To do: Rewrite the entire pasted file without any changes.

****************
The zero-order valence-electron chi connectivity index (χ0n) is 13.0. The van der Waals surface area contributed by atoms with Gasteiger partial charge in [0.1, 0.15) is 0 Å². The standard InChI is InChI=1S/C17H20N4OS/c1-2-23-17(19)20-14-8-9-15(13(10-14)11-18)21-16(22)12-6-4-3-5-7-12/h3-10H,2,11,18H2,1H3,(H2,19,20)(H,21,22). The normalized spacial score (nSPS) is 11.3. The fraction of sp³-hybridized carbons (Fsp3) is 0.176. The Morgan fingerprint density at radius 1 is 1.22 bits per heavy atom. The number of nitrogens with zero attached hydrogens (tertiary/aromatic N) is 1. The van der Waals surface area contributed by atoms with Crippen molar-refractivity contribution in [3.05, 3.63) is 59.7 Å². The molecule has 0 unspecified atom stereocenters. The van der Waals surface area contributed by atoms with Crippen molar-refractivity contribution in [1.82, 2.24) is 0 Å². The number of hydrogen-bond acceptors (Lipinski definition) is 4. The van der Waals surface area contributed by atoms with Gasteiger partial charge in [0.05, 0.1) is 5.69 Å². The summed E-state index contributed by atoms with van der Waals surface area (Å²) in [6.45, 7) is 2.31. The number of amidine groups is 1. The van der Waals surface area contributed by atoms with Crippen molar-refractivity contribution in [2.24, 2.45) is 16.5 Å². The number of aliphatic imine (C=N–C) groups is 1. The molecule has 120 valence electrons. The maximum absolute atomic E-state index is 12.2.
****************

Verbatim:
The zero-order valence-electron chi connectivity index (χ0n) is 13.0. The van der Waals surface area contributed by atoms with Gasteiger partial charge in [0.1, 0.15) is 0 Å². The standard InChI is InChI=1S/C17H20N4OS/c1-2-23-17(19)20-14-8-9-15(13(10-14)11-18)21-16(22)12-6-4-3-5-7-12/h3-10H,2,11,18H2,1H3,(H2,19,20)(H,21,22). The normalized spacial score (nSPS) is 11.3. The fraction of sp³-hybridized carbons (Fsp3) is 0.176. The Morgan fingerprint density at radius 1 is 1.22 bits per heavy atom. The number of nitrogens with zero attached hydrogens (tertiary/aromatic N) is 1. The van der Waals surface area contributed by atoms with Crippen molar-refractivity contribution in [3.05, 3.63) is 59.7 Å². The molecule has 0 unspecified atom stereocenters. The van der Waals surface area contributed by atoms with Crippen molar-refractivity contribution in [1.82, 2.24) is 0 Å². The number of hydrogen-bond acceptors (Lipinski definition) is 4. The van der Waals surface area contributed by atoms with Gasteiger partial charge in [0.05, 0.1) is 5.69 Å². The summed E-state index contributed by atoms with van der Waals surface area (Å²) in [6.45, 7) is 2.31. The number of amidine groups is 1. The van der Waals surface area contributed by atoms with Crippen molar-refractivity contribution in [2.24, 2.45) is 16.5 Å². The number of aliphatic imine (C=N–C) groups is 1. The molecule has 120 valence electrons. The maximum absolute atomic E-state index is 12.2.